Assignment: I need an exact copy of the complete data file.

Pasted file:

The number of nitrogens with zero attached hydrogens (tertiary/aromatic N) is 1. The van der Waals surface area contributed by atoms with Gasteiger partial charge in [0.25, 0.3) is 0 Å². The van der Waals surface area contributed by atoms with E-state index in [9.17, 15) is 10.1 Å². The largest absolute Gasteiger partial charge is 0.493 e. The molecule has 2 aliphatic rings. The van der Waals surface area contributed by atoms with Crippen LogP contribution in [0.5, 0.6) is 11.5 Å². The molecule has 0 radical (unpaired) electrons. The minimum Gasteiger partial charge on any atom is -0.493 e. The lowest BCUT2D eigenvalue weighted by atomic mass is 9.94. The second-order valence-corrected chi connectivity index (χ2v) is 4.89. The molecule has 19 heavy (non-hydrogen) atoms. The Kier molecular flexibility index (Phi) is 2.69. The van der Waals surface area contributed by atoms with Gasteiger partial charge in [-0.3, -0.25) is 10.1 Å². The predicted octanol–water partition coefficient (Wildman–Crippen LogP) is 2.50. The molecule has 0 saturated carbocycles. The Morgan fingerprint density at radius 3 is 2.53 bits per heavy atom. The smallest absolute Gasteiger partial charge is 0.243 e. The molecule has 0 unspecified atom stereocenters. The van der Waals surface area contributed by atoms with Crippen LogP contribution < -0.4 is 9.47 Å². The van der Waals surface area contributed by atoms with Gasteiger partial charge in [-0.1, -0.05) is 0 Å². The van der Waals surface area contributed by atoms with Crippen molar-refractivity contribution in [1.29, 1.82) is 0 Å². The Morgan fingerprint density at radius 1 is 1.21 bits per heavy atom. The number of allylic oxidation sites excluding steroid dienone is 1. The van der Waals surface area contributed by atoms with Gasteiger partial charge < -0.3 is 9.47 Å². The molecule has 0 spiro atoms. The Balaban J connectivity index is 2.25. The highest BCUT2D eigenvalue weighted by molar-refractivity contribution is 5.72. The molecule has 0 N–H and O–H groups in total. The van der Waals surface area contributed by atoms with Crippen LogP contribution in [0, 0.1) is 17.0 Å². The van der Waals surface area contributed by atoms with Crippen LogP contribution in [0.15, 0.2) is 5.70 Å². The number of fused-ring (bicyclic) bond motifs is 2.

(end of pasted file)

The number of nitrogens with zero attached hydrogens (tertiary/aromatic N) is 1. The van der Waals surface area contributed by atoms with Gasteiger partial charge in [0.25, 0.3) is 0 Å². The van der Waals surface area contributed by atoms with E-state index in [9.17, 15) is 10.1 Å². The largest absolute Gasteiger partial charge is 0.493 e. The molecule has 2 aliphatic rings. The van der Waals surface area contributed by atoms with Crippen LogP contribution in [0.5, 0.6) is 11.5 Å². The molecule has 0 radical (unpaired) electrons. The minimum Gasteiger partial charge on any atom is -0.493 e. The lowest BCUT2D eigenvalue weighted by atomic mass is 9.94. The second-order valence-corrected chi connectivity index (χ2v) is 4.89. The molecule has 19 heavy (non-hydrogen) atoms. The Kier molecular flexibility index (Phi) is 2.69. The van der Waals surface area contributed by atoms with Gasteiger partial charge in [-0.3, -0.25) is 10.1 Å². The predicted octanol–water partition coefficient (Wildman–Crippen LogP) is 2.50. The molecule has 0 saturated carbocycles. The Morgan fingerprint density at radius 3 is 2.53 bits per heavy atom. The smallest absolute Gasteiger partial charge is 0.243 e. The molecule has 0 unspecified atom stereocenters. The van der Waals surface area contributed by atoms with Crippen LogP contribution < -0.4 is 9.47 Å². The van der Waals surface area contributed by atoms with Gasteiger partial charge in [-0.1, -0.05) is 0 Å². The van der Waals surface area contributed by atoms with Crippen molar-refractivity contribution in [1.29, 1.82) is 0 Å². The Morgan fingerprint density at radius 1 is 1.21 bits per heavy atom. The number of allylic oxidation sites excluding steroid dienone is 1. The van der Waals surface area contributed by atoms with Gasteiger partial charge < -0.3 is 9.47 Å². The molecule has 0 spiro atoms. The Balaban J connectivity index is 2.25. The highest BCUT2D eigenvalue weighted by molar-refractivity contribution is 5.72. The molecule has 0 N–H and O–H groups in total. The van der Waals surface area contributed by atoms with Crippen LogP contribution in [0, 0.1) is 17.0 Å². The van der Waals surface area contributed by atoms with Crippen LogP contribution in [0.15, 0.2) is 5.70 Å². The number of fused-ring (bicyclic) bond motifs is 2.